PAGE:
Wednesday, September 21, 2022

American agency

This is Joseph

This tweet needed to be seen to be believed:


I find that World War 2 is a fertile ground for this theory that everything bad comes from the United States. When I was younger there was a huge debate about whether the US knew about the Japanese attack on Pearl Harbor in advance and that this somehow reduced Japanese culpability. Now, pre-knowledge of the attack might have had implications for the leadership being indifferent to casualties instead of setting an ambush, but it is common for intelligence to go astray. Look at the Nazi invasion of the Soviet Union:
Stalin also ignored his own spies, who, from such locations as Germany, Japan, Romania and Switzerland, reported with increasing frequency that the Nazis were about to strike. In early 1941, for example, an undercover source in Berlin asserted that “war with Russia has definitely been decided on for this year,” whereas in Bucharest a German commander was quoted describing the upcoming clash as “something that goes without saying.” Border guards heard much the same from captured enemy saboteurs, and railroad workers observed huge numbers of Nazi soldiers moving east. Though not every report proved reliable, Soviet intelligence purportedly named the exact, or almost exact, date of the invasion no fewer than 47 times in the 10 days before “Operation Barbarossa” went into effect.

Now, to be clear, Japan attacked the United States and then Germany declared war on the United States. It is implausible in the extreme that this process was driven by the United States in any meaningful sense of the term and Nazi anti-Jewish propaganda goes back to far earlier eras, like the book Mein Kampf. 

Now World War 2 was atypical in that there was a pretty clear event that started the war and the other side uniformly declared war on the United States. Further, it was pretty clear that the Axis countries were conducting atrocities on defenseless conquered populations. It is rare that the lines are so clear as with the US involvement. I think this is uniformly true of the Allies, in general, but I think it is clearest with the US which was not central to the pre-war diplomacy as the UK, USSR, or France. 

This strange brand of anti-Americanism continues to the modern era, with people still needing to debunk that the defensive NATO alliance was the cause of the 2022 war. To be clear, some US interventions are questionable -- I think serious people can ask hard questions about the wisdom of the Vietnam war or the invasion of Iraq. There are many US foreign policy decisions that are questionable.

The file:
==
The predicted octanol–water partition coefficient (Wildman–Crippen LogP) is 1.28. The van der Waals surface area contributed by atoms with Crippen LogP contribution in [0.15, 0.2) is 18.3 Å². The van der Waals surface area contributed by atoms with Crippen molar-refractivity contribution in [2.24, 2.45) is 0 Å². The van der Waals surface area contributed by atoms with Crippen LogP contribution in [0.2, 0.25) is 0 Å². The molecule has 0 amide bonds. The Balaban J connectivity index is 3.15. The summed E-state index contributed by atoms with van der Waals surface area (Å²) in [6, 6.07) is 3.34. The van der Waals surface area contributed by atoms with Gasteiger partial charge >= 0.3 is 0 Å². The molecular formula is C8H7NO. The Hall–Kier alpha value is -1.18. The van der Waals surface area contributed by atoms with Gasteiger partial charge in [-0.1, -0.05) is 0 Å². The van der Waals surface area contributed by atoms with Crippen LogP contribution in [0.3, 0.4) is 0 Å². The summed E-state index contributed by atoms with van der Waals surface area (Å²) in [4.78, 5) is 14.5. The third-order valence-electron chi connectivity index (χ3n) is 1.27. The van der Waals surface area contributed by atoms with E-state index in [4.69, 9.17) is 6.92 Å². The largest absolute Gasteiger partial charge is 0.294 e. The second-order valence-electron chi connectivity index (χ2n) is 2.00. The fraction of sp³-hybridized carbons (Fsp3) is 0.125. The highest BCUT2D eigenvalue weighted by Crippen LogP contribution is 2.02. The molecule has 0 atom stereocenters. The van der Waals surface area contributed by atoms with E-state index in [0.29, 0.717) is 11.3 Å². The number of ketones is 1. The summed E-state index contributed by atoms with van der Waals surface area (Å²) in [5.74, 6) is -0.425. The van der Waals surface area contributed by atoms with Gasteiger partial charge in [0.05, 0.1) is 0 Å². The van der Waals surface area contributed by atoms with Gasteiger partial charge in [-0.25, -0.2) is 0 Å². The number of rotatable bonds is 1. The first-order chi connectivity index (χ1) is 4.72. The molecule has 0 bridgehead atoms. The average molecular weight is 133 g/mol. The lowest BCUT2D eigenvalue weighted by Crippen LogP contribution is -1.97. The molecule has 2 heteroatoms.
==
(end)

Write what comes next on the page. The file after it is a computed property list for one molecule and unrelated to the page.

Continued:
But saying the US is always a bad actor is as na├»ve and silly as calling the US as always being a good actor. Nation-states are famous for making all sorts of unfortunate decisions in the name of national interest and the US is no exception. But it is ridiculous to try and make the record worse than it actually is. To be honest, on a historical scale, the US has tended to be an atypically ethical and restrained great power. 

Reflexive anti-Americanism is very  unhelpful in generating a useful pathway to improving US foreign policy and these sorts of silly arguments drag oxygen away from actually working to make the US more ethical and more restrained as a great power. 



2 comments:

  1. Joseph:

    It's not just WW2. There's a long history of people blaming WW1 on the British rather than on the Germans, who are the ones who actually blew things up by invading Belgium. I think part of this is simple contrarianism. See some discussion here.

    But, yeah, making that argument for WW2 is particularly ridiculous---I guess it gives the author of the tweet some bad-boy credentials to make an argument in favor of the Nazis, who are the ultimate in taboo bad boys. Kinda like when I was a kid the local losers would graffiti "KKK" on the walls of the school.

    Andrew

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  2. On the other hand, during my lifetime/memory (i.e. post Korean War), the US has been on the wrong (or stupid) side of everything, it seems. The Geneva Accord stipulated elections in Vietnam would have resulted in a resounding victory for the Viet Min, so it was then (and is now) clear and unarguable that we were on the anti-democratic side. Our support for South/Central American dictators was horrifically wrong, our Middle East policy one illiterate stupidity after another.

    Off hand, I can only think of one US military action in which we were on the side of an oppressed/abused poor cilivilian population.

    It's also interesting how long afteraffects of war last. For example, it was not coincidental that our previous president was really unenthused about saying nice things about our efforts in WW2. I'll leave it as an excercise for the reader to figure this one out.

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